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The General Motors-Lyft self-driving car partnership could finally be seeing the light of day in 2018, according to a report from Reuters citing anonymous sources. The companies will roll out the fleets in several states.

In January 2016, GM announced a $500M investment in Lyft as well as a partnership to work together on self-driving cars. Shortly after, GM acquired self-driving car startup Cruise for close to $1 billion, which is also planning its own test program with Lyft later this year.

"It is our goal to operate a pilot in a major city this year that will permit consumers to enjoy, for the first time, a Lyft in an autonomous vehicle," government relations VP Joseph Okpaku told the Committee on Energy and Commerce on Friday, adding that the company has been working on self-driving cars on its own and with "trusted partners, such as General Motors." A GM spokesperson declined to comment.

The competition: GM is in a race against an increasing number of companies developing self-driving technology, including automakers like Ford and Tesla, as well as tech companies like Uber and Waymo, which recently spun out of Google.

The data: It's still difficult to tell how well companies are progressing on the development of their respective technologies, even based on data they report to the DMV, as The Information recently noted. While the data shows that Cruise's cars are among the top performers, the companies self-report the data and could be omitting certain results.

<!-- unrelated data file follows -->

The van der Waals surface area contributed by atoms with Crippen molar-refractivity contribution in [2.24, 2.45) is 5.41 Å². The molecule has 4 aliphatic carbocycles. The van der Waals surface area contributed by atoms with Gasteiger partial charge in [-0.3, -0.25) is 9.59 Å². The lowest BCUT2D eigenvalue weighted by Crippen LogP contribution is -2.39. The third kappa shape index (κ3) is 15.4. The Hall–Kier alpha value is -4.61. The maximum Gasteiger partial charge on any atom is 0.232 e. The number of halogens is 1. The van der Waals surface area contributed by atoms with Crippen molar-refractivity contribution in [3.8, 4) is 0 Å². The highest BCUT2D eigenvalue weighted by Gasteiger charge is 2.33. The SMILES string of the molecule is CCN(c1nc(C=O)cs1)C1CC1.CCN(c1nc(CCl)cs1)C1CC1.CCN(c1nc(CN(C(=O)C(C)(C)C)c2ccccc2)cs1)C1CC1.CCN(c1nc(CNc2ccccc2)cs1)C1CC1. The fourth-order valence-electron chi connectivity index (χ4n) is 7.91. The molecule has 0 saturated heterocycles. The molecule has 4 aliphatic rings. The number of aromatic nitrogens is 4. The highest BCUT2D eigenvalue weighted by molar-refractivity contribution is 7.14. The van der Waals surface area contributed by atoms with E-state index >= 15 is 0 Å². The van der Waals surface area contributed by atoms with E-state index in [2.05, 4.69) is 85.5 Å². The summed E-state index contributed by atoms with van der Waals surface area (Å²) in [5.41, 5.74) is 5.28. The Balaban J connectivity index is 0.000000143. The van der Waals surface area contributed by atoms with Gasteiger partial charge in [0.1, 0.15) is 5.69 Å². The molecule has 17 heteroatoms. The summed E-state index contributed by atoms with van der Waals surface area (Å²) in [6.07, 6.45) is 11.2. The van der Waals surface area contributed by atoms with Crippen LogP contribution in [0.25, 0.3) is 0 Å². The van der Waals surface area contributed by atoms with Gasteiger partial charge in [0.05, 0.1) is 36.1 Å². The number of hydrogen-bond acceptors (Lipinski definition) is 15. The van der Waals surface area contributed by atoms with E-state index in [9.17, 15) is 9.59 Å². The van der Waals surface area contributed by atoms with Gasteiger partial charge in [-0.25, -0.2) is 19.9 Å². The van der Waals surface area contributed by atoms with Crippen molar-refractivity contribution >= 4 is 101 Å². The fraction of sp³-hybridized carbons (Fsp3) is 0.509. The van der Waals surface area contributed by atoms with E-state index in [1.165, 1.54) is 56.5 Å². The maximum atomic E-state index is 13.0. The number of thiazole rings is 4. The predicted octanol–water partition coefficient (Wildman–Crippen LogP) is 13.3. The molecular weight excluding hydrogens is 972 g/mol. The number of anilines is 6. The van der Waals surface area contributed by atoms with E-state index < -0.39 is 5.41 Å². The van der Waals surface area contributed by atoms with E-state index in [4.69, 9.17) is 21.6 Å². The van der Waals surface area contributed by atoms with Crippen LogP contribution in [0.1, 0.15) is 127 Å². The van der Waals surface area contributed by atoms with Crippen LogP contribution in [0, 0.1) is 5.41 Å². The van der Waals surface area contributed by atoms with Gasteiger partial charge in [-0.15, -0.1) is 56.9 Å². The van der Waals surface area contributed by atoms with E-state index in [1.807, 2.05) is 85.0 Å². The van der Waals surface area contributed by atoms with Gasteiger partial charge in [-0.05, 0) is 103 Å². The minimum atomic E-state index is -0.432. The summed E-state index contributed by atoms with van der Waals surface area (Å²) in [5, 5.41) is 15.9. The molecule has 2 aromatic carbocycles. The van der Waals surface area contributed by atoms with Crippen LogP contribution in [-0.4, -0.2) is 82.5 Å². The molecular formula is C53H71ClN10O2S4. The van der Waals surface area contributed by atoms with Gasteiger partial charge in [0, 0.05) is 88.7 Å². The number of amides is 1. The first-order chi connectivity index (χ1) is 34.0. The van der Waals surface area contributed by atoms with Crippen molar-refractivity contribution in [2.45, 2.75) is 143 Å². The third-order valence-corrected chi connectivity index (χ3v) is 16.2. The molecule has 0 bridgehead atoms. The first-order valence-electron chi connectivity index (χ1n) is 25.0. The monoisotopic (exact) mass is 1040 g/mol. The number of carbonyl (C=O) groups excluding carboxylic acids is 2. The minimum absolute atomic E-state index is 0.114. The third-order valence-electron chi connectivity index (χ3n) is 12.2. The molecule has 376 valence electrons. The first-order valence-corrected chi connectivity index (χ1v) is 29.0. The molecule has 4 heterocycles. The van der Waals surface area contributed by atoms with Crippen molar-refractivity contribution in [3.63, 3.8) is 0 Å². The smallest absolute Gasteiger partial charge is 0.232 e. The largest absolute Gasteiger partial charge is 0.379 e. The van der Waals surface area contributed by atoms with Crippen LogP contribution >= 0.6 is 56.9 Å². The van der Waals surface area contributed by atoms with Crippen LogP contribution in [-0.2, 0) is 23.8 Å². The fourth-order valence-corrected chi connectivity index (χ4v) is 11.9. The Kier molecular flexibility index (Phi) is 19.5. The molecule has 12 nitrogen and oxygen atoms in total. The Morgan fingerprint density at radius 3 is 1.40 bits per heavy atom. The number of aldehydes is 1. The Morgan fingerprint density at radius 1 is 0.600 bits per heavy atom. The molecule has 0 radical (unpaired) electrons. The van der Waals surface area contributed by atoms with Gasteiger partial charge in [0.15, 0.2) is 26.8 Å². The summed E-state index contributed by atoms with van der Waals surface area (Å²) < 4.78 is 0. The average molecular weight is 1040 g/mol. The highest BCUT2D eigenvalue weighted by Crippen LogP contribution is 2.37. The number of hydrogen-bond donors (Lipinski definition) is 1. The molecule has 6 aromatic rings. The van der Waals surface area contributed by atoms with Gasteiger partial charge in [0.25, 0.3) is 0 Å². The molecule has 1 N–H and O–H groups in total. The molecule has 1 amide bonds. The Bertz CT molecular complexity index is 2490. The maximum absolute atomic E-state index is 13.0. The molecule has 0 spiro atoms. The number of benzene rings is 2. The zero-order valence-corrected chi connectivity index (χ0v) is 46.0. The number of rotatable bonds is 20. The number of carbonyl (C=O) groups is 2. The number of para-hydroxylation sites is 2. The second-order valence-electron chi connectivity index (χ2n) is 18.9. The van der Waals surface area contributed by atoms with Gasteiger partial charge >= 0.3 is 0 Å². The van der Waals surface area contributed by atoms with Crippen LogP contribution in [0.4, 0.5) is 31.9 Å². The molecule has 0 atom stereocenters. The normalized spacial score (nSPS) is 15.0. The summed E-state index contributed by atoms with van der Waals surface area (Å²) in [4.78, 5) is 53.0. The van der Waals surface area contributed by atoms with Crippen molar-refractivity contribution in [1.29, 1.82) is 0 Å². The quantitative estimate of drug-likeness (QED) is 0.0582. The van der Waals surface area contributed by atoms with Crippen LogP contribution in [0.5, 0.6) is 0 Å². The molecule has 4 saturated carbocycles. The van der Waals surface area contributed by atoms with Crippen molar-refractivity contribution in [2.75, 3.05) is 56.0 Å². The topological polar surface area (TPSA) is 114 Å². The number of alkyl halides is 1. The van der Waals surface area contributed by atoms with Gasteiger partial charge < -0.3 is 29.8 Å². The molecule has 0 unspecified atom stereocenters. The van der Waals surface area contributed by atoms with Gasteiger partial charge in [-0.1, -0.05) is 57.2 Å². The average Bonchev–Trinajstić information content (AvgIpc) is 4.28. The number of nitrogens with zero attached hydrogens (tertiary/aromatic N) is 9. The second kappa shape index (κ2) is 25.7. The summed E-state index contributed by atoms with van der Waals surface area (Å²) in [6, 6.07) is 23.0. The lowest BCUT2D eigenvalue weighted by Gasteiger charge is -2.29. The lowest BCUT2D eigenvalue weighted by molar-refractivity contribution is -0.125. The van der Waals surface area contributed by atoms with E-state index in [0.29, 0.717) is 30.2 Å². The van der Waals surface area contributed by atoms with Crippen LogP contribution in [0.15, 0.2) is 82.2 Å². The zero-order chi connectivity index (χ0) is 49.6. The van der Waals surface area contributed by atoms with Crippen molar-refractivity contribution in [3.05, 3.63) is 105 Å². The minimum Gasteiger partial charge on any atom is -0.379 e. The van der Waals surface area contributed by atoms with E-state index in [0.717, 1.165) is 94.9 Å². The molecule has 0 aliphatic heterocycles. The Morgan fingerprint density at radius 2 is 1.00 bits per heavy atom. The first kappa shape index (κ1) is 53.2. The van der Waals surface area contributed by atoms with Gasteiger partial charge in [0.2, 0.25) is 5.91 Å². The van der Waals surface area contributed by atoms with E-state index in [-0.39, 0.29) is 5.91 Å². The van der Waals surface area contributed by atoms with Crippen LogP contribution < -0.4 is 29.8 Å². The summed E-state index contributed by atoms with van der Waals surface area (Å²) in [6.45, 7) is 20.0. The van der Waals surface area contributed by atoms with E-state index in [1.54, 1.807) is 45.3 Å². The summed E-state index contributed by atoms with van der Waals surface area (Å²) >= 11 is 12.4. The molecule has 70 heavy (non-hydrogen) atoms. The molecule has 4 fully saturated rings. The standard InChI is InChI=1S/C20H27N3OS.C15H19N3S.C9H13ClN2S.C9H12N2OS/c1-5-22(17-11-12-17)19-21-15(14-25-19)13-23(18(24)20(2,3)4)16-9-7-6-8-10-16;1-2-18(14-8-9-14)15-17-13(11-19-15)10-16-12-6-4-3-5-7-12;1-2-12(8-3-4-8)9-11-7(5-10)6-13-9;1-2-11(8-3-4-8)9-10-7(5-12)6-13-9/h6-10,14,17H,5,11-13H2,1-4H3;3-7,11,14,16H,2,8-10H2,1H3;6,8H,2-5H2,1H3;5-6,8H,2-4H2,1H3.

Go deeper

Scoop: FDA chief called to West Wing

Stephen Hahn. Photo: Mandel Ngan/AFP via Getty Images

White House Chief of Staff Mark Meadows has summoned FDA commissioner Stephen Hahn to the West Wing for a 9:30am meeting Tuesday to explain why he hasn't moved faster to approve the Pfizer coronavirus vaccine, two senior administration officials told Axios.

Why it matters: The meeting is shaping up to be tense, with Hahn using what the White House will likely view as kamikaze language in a preemptive statement to Axios: "Let me be clear — our career scientists have to make the decision and they will take the time that’s needed to make the right call on this important decision."

Scoop: Schumer's regrets

Photo illustration: Eniola Odetunde/Axios. Photo: Mark Wilson/Getty Images   

Chuck Schumer told party donors during recent calls that the death of Ruth Bader Ginsburg and the fact that Cal Cunningham "couldn't keep his zipper up" crushed Democrats' chances of regaining the Senate, sources with direct knowledge of the conversations tell Axios.

Why it matters: Democrats are hoping for a 50-50 split by winning two upcoming special elections in Georgia. But their best chance for an outright Senate majority ended when Cunningham lost in North Carolina and Sen. Susan Collins won in Maine.

Trump's coronavirus adviser Scott Atlas resigns

Photo: Nicholas Kamm/AFP via Getty

Scott Atlas, a controversial member of the White House coronavirus task force, handed in his resignation on Monday, according to three administration officials who discussed Atlas' resignation with Axios.

Why it matters: President Trump brought in Atlas as a counterpoint to NIAID director Anthony Fauci, whose warnings about the pandemic were dismissed by the Trump administration. With Trump now fixated on election fraud conspiracy theories, Atlas' detail comes to a natural end.